09/20/2012 05:44 EDT | Updated 11/20/2012 05:12 EST

Ottawa unveils monument to slain Turkish diplomat, as Armenians recall genocide

OTTAWA - The Harper government unveiled a controversial monument on Thursday to slain diplomats on the spot where a Turkish diplomat was gunned down in Ottawa 30 years ago, allegedly by Armenian terrorists.

The cone-shaped metal-and-wood monument is dedicated to Col. Atilla Altikat, the slain military attache of the Turkish embassy, and is also meant to commemorate all fallen diplomats.

Foreign Affairs Minister John Baird referred to the recent killing of the U.S. ambassador to Libya, and three fellow diplomats, as he unveiled the monument with his Turkish counterpart, Ahmet Davutolu, who travelled to Ottawa for the event.

The monument also represents an olive branch from Canada to Turkey because of a rift caused by the Harper government's decision in 2006 to recognize as genocide the killing of Armenians by Ottoman Turks in the First World War.

The move angered Turkey, a NATO ally, and led to the temporary withdrawal of its ambassador to Ottawa.

"The monument today showed the positive sentiments from the Canadian government regarding to our loss. But still of course the criminals who killed, the terrorists who killed our colonel here have not been arrested or found. The investigation is continuing," Davutolu said Thursday.

Davutolu restated his government's position that it would like to strike a joint commission with Armenians to discuss the historical facts surrounding the issue.

He said it was "unacceptable" for a nation to be accused of genocide.

"If Canada wants to contribute to the Turkish-Armenian reconciliation, the best way is to contribute in forming joint commissions, speaking with both sides about a fair and just memory and working together," said Davutolu.

Baird did not back away from his government's earlier position, but said he appreciates a dialogue on the issue.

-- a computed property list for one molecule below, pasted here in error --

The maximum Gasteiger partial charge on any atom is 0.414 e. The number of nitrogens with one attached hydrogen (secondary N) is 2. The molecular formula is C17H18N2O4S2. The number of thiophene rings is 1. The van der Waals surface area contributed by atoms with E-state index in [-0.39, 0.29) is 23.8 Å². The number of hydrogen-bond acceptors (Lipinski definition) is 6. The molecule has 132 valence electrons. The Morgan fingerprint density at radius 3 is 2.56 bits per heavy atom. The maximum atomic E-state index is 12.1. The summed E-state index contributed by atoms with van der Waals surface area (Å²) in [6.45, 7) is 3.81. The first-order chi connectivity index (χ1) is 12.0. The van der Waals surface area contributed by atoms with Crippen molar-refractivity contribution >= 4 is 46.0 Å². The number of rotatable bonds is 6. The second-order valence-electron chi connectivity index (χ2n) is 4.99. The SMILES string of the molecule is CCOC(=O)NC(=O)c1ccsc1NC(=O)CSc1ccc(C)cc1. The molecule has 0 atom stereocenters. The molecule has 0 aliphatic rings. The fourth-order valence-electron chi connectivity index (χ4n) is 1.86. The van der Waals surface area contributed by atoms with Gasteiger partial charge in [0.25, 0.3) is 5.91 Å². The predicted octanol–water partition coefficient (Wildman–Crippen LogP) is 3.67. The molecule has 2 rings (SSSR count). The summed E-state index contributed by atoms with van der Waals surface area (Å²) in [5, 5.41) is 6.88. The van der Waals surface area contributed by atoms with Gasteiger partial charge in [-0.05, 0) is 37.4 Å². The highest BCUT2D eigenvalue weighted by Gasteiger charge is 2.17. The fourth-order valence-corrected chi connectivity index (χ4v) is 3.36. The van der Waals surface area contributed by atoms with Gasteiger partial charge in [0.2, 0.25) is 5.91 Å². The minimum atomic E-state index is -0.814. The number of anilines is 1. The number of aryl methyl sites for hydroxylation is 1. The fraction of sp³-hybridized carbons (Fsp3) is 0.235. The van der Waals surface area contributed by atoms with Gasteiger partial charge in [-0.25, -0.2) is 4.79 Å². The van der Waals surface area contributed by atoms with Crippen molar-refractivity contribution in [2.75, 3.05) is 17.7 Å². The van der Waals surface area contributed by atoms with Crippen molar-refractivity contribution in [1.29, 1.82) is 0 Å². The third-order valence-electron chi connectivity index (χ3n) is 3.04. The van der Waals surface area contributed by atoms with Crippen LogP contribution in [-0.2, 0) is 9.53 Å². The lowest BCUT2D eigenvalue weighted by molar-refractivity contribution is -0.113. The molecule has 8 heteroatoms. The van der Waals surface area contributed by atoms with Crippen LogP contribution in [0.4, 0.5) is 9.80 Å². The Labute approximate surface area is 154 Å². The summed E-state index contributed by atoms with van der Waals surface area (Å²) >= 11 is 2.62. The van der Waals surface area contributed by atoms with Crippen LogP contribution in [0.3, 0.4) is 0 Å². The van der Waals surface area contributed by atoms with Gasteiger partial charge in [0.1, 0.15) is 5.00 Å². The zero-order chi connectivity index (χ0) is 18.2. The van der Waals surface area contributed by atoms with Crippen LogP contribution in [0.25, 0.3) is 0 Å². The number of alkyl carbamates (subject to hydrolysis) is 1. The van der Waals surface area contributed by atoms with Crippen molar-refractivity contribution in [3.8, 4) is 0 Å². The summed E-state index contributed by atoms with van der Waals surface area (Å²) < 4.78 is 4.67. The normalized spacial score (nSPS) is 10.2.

Baird said he appreciated the sensitivities associated at play as well.

Baird affirmed the internal foreign policy review carried out last year by Foreign Affairs that identified Turkey as a key player in the world, and a country that Canada should be focused on.

"Turkey is playing a more robust role in diplomacy," Baird said. "They're a good partner for Canada."

The monument was designed and built in Turkey and shipped to Canada under tight security.

"Sadly, both Turkey and Canada have lost talented and distinguished diplomats through senseless acts of violence directed at our countries," Baird said.

"Recent events prove, tragically, that the dangers facing diplomats and public servants in foreign postings are still an unfortunate reality."

Armenian Canadians were happy with the government's 2006 decision to recognize the genocide.

Thursday's visit by Davutolu sparked the Armenian National Committee of Canada to call on Baird to take Turkey to task for its human-rights record, including what it called Turkey's continued denial of the Armenian genocide.

The organization pointed to Amnesty International's 2012 report that cited a lack of constitutional legal reforms and flawed anti-terrorism laws.

"Canada must not turn a blind eye to Turkey's centuries-old and continued disregard for human rights," the committee's president, Girair Basmadjian, said in a statement.

"Canada must condemn Turkey's attempts to deny the historical truth of the Armenian Genocide."